A legendary gala, adapted from Washington Irving's "Sketch Book," Bracebridge Dinner marks its 91st year this winter. Trumpets announce the arrival of Squire Bracebridge and presentations of an elaborate seven-course feast are made on cue by the sounding of chimes during the performance. The main dining room of The Ahwahnee is transformed into an Elizabethan Yuletide pageant. Elaborate props, costumed characters, and period entertainment bring this 17th-century fête to life. You will, quite literally, be left speechless by this most sensory of celebrations. The experience of a lifetime, the always coveted Bracebridge tickets – eight December performances – are available online.
January would be Yosemite’s quietest month of the year were it not for the influx of food-and wine-minded guests who visit specifically to attend Taste of Yosemite, a gourmet treasure. Over the course of six weeks, acclaimed chefs from around the country come to The Ahwahnee to practice their culinary arts. Each session features a “Meet the Chefs” reception, cooking classes and demonstrations, and kitchen tours where you can visit The Ahwahnee’s pantry and see some of the original kitchen tools. The astonishing Gala Dinner is certain to send you into a gastronomic coma as five courses, paired with complementing wines, are crafted and prepared by each session’s guest chef. Bejeweled by tapered candlelight, there couldn’t be a more exquisite setting then The Ahwahnee’s regal dining room.
Ultimate Escapes: Yearning to unwind and avoid the last vestiges of winter crowds in Yosemite Valley, but still want endless distractions? Head to the Wawona Hotel. It’s an escape to days of old: No TV. No phones. And limited Wi-Fi – what madness! Whether romance or family time is on the agenda, the Victorian-era Wawona Hotel provides the best of all possibilities. Located on the southern end of the Park, the oldest Yosemite accommodations (a National Historic Landmark) is reminiscent of a gentle southern belle, offering the epitome of hospitality. Known for its exceptional fare, the winter menu highlights local organic and seasonal foods, and breakfast is included with all rooms. Some rooms are European-style so, if you prefer, specify en-suite.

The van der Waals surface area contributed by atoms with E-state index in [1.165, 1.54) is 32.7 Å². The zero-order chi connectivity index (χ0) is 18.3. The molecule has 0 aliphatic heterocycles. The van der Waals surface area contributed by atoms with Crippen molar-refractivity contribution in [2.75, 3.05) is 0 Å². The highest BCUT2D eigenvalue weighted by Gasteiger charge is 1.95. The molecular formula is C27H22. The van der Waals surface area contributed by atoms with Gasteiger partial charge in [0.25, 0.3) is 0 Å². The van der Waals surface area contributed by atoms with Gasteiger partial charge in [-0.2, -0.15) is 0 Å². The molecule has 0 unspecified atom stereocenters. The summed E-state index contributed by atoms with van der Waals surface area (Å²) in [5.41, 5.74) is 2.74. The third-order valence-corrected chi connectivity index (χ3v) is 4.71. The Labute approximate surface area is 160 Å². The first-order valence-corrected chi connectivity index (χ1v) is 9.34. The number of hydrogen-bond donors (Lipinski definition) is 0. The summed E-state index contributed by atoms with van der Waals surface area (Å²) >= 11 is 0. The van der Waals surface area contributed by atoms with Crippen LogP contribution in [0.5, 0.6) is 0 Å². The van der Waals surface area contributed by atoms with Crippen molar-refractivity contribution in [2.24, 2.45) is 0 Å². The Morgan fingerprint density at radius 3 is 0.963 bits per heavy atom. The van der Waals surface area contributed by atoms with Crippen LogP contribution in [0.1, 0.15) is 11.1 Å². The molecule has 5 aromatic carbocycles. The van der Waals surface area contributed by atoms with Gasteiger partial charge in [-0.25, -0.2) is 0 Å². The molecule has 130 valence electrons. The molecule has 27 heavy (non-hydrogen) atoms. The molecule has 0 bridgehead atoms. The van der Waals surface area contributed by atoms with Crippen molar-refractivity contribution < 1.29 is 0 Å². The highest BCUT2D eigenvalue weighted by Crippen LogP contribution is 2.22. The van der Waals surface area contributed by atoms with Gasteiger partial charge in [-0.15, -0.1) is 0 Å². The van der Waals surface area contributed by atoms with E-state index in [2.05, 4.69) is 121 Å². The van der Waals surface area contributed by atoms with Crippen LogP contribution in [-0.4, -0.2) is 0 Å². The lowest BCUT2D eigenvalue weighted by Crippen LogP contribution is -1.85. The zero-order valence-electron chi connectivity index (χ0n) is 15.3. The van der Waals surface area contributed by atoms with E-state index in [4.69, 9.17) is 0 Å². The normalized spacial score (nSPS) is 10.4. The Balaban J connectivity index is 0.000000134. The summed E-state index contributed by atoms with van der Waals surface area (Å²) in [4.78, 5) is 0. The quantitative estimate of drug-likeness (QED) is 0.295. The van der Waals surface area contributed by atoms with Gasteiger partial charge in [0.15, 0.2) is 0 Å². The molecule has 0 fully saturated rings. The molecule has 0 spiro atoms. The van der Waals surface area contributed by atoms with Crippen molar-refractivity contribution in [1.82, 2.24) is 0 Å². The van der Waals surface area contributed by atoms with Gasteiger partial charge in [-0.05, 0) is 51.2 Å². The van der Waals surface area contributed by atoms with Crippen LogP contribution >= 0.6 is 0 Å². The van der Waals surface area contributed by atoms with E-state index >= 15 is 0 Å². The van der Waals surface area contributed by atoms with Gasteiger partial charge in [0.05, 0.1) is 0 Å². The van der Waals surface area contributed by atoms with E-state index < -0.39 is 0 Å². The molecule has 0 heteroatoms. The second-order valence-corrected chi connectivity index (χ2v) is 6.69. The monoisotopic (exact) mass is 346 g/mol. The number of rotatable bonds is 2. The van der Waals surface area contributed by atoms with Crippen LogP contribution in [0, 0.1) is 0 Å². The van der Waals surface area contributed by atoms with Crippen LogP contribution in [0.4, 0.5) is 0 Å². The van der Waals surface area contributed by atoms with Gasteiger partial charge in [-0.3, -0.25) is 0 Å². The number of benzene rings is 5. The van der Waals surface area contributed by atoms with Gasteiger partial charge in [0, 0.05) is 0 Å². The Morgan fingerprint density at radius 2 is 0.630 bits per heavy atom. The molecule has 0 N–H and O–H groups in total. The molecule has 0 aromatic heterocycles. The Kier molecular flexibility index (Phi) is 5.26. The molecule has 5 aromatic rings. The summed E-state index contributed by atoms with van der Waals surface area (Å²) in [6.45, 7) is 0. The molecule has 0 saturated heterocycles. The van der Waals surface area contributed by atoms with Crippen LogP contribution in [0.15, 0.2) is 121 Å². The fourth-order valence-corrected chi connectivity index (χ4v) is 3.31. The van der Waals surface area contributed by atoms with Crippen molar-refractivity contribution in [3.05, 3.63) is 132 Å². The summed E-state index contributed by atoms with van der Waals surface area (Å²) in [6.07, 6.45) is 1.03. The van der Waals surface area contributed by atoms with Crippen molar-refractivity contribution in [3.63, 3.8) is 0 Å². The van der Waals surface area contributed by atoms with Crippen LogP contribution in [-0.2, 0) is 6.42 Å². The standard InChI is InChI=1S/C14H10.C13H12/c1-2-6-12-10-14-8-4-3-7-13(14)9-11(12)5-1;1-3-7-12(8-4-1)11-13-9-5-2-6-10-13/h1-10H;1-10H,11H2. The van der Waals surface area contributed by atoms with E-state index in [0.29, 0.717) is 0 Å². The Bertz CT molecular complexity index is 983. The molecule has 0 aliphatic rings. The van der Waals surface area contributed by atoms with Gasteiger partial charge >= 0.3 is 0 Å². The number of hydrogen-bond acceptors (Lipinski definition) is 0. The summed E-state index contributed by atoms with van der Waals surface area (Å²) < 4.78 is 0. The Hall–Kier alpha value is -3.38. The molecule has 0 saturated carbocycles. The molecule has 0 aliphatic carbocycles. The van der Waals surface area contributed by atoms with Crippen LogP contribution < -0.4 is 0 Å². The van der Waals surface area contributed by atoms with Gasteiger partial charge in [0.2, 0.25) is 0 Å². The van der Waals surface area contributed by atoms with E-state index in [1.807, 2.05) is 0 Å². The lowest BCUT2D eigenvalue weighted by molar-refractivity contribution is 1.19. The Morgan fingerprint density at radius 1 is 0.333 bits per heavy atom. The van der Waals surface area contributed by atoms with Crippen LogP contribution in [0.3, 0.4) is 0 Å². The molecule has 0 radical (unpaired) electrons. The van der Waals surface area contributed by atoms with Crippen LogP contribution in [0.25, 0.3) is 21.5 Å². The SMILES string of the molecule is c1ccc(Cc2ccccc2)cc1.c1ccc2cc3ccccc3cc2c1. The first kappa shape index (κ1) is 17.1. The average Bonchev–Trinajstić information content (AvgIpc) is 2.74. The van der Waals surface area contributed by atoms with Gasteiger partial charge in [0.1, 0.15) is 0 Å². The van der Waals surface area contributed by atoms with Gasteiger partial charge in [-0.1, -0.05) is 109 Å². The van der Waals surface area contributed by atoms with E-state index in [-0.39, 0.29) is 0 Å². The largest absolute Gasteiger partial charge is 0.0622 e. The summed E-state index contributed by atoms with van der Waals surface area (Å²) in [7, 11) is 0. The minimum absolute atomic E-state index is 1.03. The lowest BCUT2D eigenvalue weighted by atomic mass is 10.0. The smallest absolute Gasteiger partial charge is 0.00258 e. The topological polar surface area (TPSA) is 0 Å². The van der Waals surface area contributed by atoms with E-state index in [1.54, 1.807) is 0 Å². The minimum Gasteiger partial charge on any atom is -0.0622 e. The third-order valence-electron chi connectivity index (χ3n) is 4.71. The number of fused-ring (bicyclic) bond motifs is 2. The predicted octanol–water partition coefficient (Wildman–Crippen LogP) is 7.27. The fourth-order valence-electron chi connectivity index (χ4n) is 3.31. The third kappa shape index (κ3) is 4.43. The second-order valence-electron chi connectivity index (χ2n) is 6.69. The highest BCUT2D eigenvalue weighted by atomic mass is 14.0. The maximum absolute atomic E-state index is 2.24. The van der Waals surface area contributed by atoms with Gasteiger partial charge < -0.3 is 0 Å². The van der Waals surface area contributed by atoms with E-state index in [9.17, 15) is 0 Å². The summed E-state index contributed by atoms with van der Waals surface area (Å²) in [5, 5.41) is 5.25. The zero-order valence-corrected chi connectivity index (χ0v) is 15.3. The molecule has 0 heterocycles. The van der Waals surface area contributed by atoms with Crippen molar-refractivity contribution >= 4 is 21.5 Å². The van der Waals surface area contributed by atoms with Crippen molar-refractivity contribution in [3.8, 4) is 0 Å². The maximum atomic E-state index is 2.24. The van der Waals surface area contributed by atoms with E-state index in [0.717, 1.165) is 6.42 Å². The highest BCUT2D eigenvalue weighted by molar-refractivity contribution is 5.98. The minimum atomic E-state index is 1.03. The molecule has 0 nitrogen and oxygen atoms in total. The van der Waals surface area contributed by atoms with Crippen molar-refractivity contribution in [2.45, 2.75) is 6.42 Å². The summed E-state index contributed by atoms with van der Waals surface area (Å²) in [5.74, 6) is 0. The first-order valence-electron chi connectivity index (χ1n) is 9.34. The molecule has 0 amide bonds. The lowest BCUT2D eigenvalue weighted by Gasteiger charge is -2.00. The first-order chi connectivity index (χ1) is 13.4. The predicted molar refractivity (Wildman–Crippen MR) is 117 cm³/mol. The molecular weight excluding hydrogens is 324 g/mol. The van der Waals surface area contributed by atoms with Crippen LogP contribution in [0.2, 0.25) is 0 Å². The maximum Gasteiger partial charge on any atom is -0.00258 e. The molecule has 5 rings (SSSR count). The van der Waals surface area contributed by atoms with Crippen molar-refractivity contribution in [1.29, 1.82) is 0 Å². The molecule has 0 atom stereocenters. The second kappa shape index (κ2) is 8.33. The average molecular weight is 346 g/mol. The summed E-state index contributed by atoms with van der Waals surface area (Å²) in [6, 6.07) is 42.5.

Outside Yosemite’s boundaries, elegant and historic lodging comes in many guises. Two miles from the Park’s southern entrance, the Four-Diamond rated Tenaya Lodge offers superb accommodations – nothing less than luxurious. Native American and western-style décor honors the hotel’s legendary namesake, Chief Tenaya, roaring fires, five seasonal restaurants, and heart-stopping scenery. In the midst of a multi-million dollar remodel, 240 of the main lodge’s rooms and suites will be completed by spring 2016. But wait, there is more!
After a day exploring, hiking, or snowshoeing unwind and indulge at Ascent the Spa. Inquire about kid activities and personalized babysitting services. While you wine and dine or soak up some sun, off-spring can unwind at the expanded arcade or indoor heated pool. When the snow flies, an open-air ice-skating rink provides miles of chilly smiles. Incidentally, pet friendly, yes! Indulge your loving pooch with a Pampered Pet Package.
Evergreen Lodge, off historic Highway 120, offers couples and families a rare opportunity to enjoy the little visited and secluded northwest corner of Yosemite National Park. Down Evergreen Road, Hetch Hetchy Valley is waiting. In the early 1920s, damming of the Tuolumne River created the 8-mile-long Hetch Hetchy Reservoir. While surrounding landscapes may be winter white, Hetch Hetchy is frequently spring-like and otherworldly. You’ll delight in fern grottoes, sunlit granite, crashing waterfalls and tree-frog wetlands. The bonus is that you can hike for hours undisturbed by other day-trippers.
Built in 1921, the main lodge houses a historic tavern and restaurant. After a day of hiking or skiing, a steaming bowl of apple and butternut squash soup with candied pecans or bacon-wrapped elk meatloaf with sweet potato puree, roasted Brussels sprouts and an oyster mushroom jus will fill that hunger void. Menus change seasonally to incorporate the finest local, organic and sustainable ingredients. Retire to the Great Room for roaring fires, s’mores, and classic films. Honeymooners, Kahdijah and Alistair, enjoyed five nights at Evergreen, “It’s amazing,” says Kahdijah, “we love it! Evergreen has a faraway feeling and we can still spend time in the Park.” A variety of fully furnished cabins and cottages accommodate up to six guests.